Twitter suspends faux accounts of alleged Black Trump supporters | US & Canada
The social media giant takes action against an account network that has violated the rules for spam and platform manipulation.
Twitter has stated that it has banned a number of accounts allegedly owned by black supporters of President Donald Trump and his re-election campaign. The accounts violated the rules for spam and platform manipulation.
“Our teams are working hard to investigate this activity and will take action in accordance with Twitter rules if tweets are found to be a violation,” said a spokeswoman for the social media company on Tuesday.
Darren Linvill, a social media disinformation researcher at Clemson University, who said he had been following the accounts since Saturday, found more than two dozen accounts that had a combined 265,000 retweets or Twitter mentions.
He said the accounts varied in size, but some had won tens of thousands of followers.
A review of some of the banned accounts found that they frequently used pictures of real people who did not match their name and posted identical language in their messages, including the phrase, “YES IN BLACK AND VOTE FOR TRUMP !!!”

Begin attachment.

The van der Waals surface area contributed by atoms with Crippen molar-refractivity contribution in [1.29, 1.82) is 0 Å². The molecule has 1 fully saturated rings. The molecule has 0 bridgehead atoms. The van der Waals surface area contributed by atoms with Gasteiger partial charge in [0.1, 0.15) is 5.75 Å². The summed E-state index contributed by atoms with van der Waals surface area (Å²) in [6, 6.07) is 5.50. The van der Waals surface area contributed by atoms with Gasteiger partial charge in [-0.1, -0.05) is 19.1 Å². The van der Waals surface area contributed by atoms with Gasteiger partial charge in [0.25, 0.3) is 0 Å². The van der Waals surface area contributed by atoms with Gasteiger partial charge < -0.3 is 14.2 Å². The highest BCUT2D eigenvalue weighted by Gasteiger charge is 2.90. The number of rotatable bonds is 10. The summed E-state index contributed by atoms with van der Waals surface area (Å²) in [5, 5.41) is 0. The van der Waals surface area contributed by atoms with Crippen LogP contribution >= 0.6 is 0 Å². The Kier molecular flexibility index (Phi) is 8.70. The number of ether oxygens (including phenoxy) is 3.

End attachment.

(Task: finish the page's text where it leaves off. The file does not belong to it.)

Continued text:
Some had attracted thousands of followers before they were suspended. The accounts sometimes claimed to be in the possession of military veterans or law enforcement officials.
Linvill said some of the reports used photos of black American men that had appeared in news articles. Some used identical images of Trump as the header image.
The Trump campaign did not immediately respond to a Reuters request for comment on the investigation, first reported by the Washington Post.
Linvill told Reuters in a phone interview that most of the accounts were created in 2017, but had become more active in the past two months.
He said all of the accounts he followed in the group have now been banned from Twitter, but the damage has already been done.
“It doesn’t matter if Twitter shuts you down in four days, it’s already having an impact,” Linvill said.
Twitter declined to answer Reuters’ questions about the origins of the accounts.